Is excision alone adequate for low-risk DCIS of the breast treated with breast conserving therapy
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Ductal carcinoma in situ (DCIS) represents a quarter of newly diagnosed breast neoplasms, with the majority of cases detected on routine screening mammography in asymptomatic women. Currently, most women with newly diagnosed DCIS are eligible for breast conserving therapy (BCT); however, significant controversy exists regarding whether or not to add radiation treatment (RT) after surgical excision in low-risk patients.
While four older prospective randomized clinical trials have shown that the addition of RT after lumpectomy reduces the risk of ipsilateral breast tumor recurrence (IBTR) by approximately 50 %, recent studies have continued to attempt to identify a subset of patients with favorable risk DCIS who are at a sufficiently low-risk of IBTR that omitting RT might be reasonable. While a number of smaller studies have shown promising results, recent prospective data have consistently affirmed the increased risk of IBTR with the omission of RT, with no subset of patients consistently identified that can be safely observed without RT. While radiation after lumpectomy remains the “standard of care,” even in these low-risk patients, future directions include improvements in genetic assays to better identify low-risk patients and new RT techniques and schedules that can potentially reduce the duration of therapy and toxicity while improving quality of life for patients.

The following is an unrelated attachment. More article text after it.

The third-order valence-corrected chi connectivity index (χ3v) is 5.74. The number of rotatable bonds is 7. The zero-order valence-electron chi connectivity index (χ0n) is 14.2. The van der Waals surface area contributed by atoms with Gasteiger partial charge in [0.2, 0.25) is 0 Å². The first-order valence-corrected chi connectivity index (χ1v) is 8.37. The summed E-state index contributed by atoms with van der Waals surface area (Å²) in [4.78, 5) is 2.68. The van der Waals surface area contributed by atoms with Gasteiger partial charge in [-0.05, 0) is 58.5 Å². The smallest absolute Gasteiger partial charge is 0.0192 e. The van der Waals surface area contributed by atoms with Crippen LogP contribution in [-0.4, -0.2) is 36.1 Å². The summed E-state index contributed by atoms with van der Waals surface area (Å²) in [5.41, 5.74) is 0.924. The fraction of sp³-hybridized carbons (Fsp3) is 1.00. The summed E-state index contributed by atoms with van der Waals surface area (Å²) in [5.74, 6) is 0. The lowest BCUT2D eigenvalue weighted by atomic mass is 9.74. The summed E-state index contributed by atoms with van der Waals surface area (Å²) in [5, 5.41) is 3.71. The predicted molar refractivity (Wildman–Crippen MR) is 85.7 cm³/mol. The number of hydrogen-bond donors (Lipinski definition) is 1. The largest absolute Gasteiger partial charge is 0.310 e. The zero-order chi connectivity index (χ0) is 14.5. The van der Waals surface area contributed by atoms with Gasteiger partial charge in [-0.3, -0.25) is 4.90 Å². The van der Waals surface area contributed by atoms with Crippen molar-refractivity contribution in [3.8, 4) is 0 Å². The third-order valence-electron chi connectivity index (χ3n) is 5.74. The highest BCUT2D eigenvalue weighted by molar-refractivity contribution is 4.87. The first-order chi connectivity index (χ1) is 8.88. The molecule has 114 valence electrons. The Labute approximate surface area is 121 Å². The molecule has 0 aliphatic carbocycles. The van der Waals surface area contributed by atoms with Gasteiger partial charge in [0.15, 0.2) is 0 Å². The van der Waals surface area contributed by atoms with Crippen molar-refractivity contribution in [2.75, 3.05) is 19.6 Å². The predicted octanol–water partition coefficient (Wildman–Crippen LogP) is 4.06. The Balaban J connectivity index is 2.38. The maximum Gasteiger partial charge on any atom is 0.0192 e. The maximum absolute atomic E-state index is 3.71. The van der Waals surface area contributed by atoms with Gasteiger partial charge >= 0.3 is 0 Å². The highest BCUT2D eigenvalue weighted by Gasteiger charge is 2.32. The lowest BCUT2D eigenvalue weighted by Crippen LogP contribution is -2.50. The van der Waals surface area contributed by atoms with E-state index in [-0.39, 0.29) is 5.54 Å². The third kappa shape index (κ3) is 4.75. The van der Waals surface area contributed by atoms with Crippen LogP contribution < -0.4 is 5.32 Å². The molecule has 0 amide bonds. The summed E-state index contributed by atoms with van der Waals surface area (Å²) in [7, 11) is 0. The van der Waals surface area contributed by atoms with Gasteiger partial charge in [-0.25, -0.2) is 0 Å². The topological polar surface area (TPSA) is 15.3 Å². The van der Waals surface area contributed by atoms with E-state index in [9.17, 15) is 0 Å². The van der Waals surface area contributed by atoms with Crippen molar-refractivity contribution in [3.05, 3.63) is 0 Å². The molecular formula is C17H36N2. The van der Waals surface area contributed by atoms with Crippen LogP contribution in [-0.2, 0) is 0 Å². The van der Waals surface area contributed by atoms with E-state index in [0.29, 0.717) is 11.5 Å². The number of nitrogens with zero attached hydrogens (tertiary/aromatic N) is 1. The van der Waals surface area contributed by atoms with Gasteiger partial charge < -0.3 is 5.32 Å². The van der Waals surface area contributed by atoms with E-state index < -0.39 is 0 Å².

Based on the data available, we continue to recommend radiation therapy for low-risk patients with DCIS as no discernible subset has been identified that does not benefit from radiation therapy.
KeywordsDuctal carcinoma in situ Radiation therapy Excision Breast conserving therapy
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